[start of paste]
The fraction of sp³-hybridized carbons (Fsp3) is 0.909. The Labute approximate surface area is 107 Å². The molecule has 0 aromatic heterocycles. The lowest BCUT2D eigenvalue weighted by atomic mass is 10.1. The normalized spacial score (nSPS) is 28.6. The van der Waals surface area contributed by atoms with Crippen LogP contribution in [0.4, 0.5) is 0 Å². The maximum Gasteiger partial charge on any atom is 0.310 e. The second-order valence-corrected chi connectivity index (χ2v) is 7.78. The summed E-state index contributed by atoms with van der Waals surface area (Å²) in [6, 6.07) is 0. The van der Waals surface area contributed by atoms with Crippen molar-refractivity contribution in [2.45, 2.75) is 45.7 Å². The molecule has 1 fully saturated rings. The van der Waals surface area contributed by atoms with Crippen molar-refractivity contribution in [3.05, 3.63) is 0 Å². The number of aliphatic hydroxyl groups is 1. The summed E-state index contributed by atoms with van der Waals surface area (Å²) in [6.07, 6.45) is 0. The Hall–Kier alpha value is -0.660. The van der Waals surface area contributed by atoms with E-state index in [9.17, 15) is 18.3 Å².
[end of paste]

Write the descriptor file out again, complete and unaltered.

The fraction of sp³-hybridized carbons (Fsp3) is 0.909. The Labute approximate surface area is 107 Å². The molecule has 0 aromatic heterocycles. The lowest BCUT2D eigenvalue weighted by atomic mass is 10.1. The normalized spacial score (nSPS) is 28.6. The van der Waals surface area contributed by atoms with Crippen LogP contribution in [0.4, 0.5) is 0 Å². The maximum Gasteiger partial charge on any atom is 0.310 e. The second-order valence-corrected chi connectivity index (χ2v) is 7.78. The summed E-state index contributed by atoms with van der Waals surface area (Å²) in [6, 6.07) is 0. The van der Waals surface area contributed by atoms with Crippen molar-refractivity contribution in [2.45, 2.75) is 45.7 Å². The molecule has 1 fully saturated rings. The van der Waals surface area contributed by atoms with Crippen molar-refractivity contribution in [3.05, 3.63) is 0 Å². The number of aliphatic hydroxyl groups is 1. The summed E-state index contributed by atoms with van der Waals surface area (Å²) in [6.07, 6.45) is 0. The Hall–Kier alpha value is -0.660. The van der Waals surface area contributed by atoms with E-state index in [9.17, 15) is 18.3 Å².